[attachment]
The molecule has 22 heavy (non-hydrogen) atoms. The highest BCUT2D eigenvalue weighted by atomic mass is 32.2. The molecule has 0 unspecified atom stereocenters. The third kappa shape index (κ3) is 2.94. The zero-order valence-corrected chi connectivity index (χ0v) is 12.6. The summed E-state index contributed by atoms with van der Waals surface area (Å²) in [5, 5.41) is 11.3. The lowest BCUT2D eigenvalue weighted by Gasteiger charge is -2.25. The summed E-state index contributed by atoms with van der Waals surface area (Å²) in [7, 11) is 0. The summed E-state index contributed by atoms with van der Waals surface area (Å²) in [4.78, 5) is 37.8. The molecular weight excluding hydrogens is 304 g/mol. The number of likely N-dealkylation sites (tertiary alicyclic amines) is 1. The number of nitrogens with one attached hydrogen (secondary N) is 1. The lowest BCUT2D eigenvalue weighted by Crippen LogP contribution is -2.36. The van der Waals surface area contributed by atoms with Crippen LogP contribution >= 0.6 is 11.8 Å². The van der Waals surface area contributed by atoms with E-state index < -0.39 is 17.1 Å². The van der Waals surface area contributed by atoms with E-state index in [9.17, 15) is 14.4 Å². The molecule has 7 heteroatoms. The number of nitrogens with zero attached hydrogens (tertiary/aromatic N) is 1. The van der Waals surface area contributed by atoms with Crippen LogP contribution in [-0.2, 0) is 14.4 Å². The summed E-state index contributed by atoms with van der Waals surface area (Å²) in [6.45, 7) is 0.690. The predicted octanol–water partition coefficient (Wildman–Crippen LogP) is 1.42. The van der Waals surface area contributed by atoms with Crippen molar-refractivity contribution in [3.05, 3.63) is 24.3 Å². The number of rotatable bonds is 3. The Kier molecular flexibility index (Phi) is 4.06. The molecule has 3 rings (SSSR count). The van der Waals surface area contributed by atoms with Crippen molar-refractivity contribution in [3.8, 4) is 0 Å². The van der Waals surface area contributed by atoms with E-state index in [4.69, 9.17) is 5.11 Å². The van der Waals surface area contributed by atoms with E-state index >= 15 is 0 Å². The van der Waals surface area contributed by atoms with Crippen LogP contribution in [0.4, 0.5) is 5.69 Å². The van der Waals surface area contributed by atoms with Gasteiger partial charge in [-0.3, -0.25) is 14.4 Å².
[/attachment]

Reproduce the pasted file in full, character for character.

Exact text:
The molecule has 22 heavy (non-hydrogen) atoms. The highest BCUT2D eigenvalue weighted by atomic mass is 32.2. The molecule has 0 unspecified atom stereocenters. The third kappa shape index (κ3) is 2.94. The zero-order valence-corrected chi connectivity index (χ0v) is 12.6. The summed E-state index contributed by atoms with van der Waals surface area (Å²) in [5, 5.41) is 11.3. The lowest BCUT2D eigenvalue weighted by Gasteiger charge is -2.25. The summed E-state index contributed by atoms with van der Waals surface area (Å²) in [7, 11) is 0. The summed E-state index contributed by atoms with van der Waals surface area (Å²) in [4.78, 5) is 37.8. The molecular weight excluding hydrogens is 304 g/mol. The number of likely N-dealkylation sites (tertiary alicyclic amines) is 1. The number of nitrogens with one attached hydrogen (secondary N) is 1. The lowest BCUT2D eigenvalue weighted by Crippen LogP contribution is -2.36. The van der Waals surface area contributed by atoms with Crippen LogP contribution >= 0.6 is 11.8 Å². The van der Waals surface area contributed by atoms with E-state index < -0.39 is 17.1 Å². The van der Waals surface area contributed by atoms with E-state index in [9.17, 15) is 14.4 Å². The molecule has 7 heteroatoms. The number of nitrogens with zero attached hydrogens (tertiary/aromatic N) is 1. The van der Waals surface area contributed by atoms with Crippen LogP contribution in [-0.2, 0) is 14.4 Å². The summed E-state index contributed by atoms with van der Waals surface area (Å²) in [6.45, 7) is 0.690. The predicted octanol–water partition coefficient (Wildman–Crippen LogP) is 1.42. The van der Waals surface area contributed by atoms with Crippen molar-refractivity contribution in [3.05, 3.63) is 24.3 Å². The number of rotatable bonds is 3. The Kier molecular flexibility index (Phi) is 4.06. The molecule has 3 rings (SSSR count). The van der Waals surface area contributed by atoms with Crippen molar-refractivity contribution in [3.8, 4) is 0 Å². The van der Waals surface area contributed by atoms with E-state index in [4.69, 9.17) is 5.11 Å². The van der Waals surface area contributed by atoms with E-state index >= 15 is 0 Å². The van der Waals surface area contributed by atoms with Crippen LogP contribution in [0.4, 0.5) is 5.69 Å². The van der Waals surface area contributed by atoms with Gasteiger partial charge in [-0.3, -0.25) is 14.4 Å².